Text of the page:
Staff review by Chris Saliba
If you're after a fun, fast-paced Gothic thriller, then look no further than Emilia Pardo Bazan's The House of Ulloa.
Every now and again a long forgotten or neglected novel comes to light. First published in 1886, The House of Ulloa is just such a novel. Written by Spanish novelist, journalist and critic Emilia Pardo Bazan, the novel has received a new translation by Paul O’Prey and Lucia Graves. Considered a classic in her native Spain, English readers can now enjoy this pacey and often hilarious Gothic romp.
The rather soft and ineffectual young priest Julian Alvarez is sent to a crumbling country estate to put the house’s affairs in order. The head of the property, the marquis Don Pedro, is a dissolute, immoral man who does as he pleases. On his first day in the huge, eerie house, Julian sees all manner of horrors. The marquis beats the housemaid Sabel and takes delight in getting his illegitimate four-year-old boy, Perucho, drunk on wine. The young child, both urchin and cherub, gambols delightedly in his cups. Julian can’t believe his eyes. And that’s only the beginning. When the marquis decides to marry his cousin, sensitive and fair Nuncha, Julian finds himself inexorably dragged into the house’s unruly domestic politics.
There are further complications in the plot when the marquis decides to run for political office. Pardo Bazan does a wonderful job describing dodgy provincial politics and the power plays between self-interested parties. With the Catholic Church fully enmeshed in the political machinations, you can be sure to see several powerful priests throwing their weight around. There is one particularly funny scene where two priests, sitting on their horses, try to have a political discussion while a high wind blows all around them. They raise their voices higher and higher to combat the loud wind, the turbulent weather almost blowing them off their beasts, while setting out the complicated chess moves of the upcoming election.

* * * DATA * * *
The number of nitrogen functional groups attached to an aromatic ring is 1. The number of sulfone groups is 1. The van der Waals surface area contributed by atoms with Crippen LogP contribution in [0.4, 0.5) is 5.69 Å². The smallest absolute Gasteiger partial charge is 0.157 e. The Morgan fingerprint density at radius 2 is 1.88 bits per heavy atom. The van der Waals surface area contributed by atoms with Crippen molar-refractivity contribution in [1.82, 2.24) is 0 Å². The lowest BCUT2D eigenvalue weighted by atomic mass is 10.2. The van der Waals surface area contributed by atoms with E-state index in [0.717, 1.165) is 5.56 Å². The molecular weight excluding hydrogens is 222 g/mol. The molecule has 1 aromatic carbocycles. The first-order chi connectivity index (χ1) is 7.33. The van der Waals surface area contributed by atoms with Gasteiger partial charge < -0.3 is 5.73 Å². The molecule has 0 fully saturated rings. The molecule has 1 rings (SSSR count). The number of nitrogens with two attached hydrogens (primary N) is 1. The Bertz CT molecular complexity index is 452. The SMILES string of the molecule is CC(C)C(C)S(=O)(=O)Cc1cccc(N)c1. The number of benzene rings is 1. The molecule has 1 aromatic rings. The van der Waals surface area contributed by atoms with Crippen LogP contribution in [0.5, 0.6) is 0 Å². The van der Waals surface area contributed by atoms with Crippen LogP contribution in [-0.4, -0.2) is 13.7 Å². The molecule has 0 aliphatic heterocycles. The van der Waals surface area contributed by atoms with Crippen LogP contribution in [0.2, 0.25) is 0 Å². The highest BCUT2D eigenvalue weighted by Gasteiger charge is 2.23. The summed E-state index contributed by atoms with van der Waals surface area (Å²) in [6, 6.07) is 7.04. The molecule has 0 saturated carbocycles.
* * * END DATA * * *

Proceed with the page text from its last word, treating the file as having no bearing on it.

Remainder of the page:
Emilia Pardo Bazan has been likened to French novelist Emile Zola. Like Zola, Pardo Bazan has a well paced, naturalistic style. Her wild and crumbling Gothic house is full of atmosphere and rich in texture. Everything comes alive under her pen. The vast array of characters, from peasants to high priests, are vividly drawn. The dialogue is cracking and keeps the story moving at a thrilling pace. It reads as so strikingly modern, in its politics and its descriptions of sexuality, that it could have been written yesterday. The House of Ulloa has touches of Wuthering Heights, in its remote location and amoral characters. Pardo Bazan, however, brings more humour and irony to her story.
For the sheer fun of it, if for nothing else, readers should find themselves tempted by The House of Ulloa.
The House of Ulloa, by Emilia Pardo Bazan. Published by Penguin. ISBN: 9780241259160 RRP: $14.99
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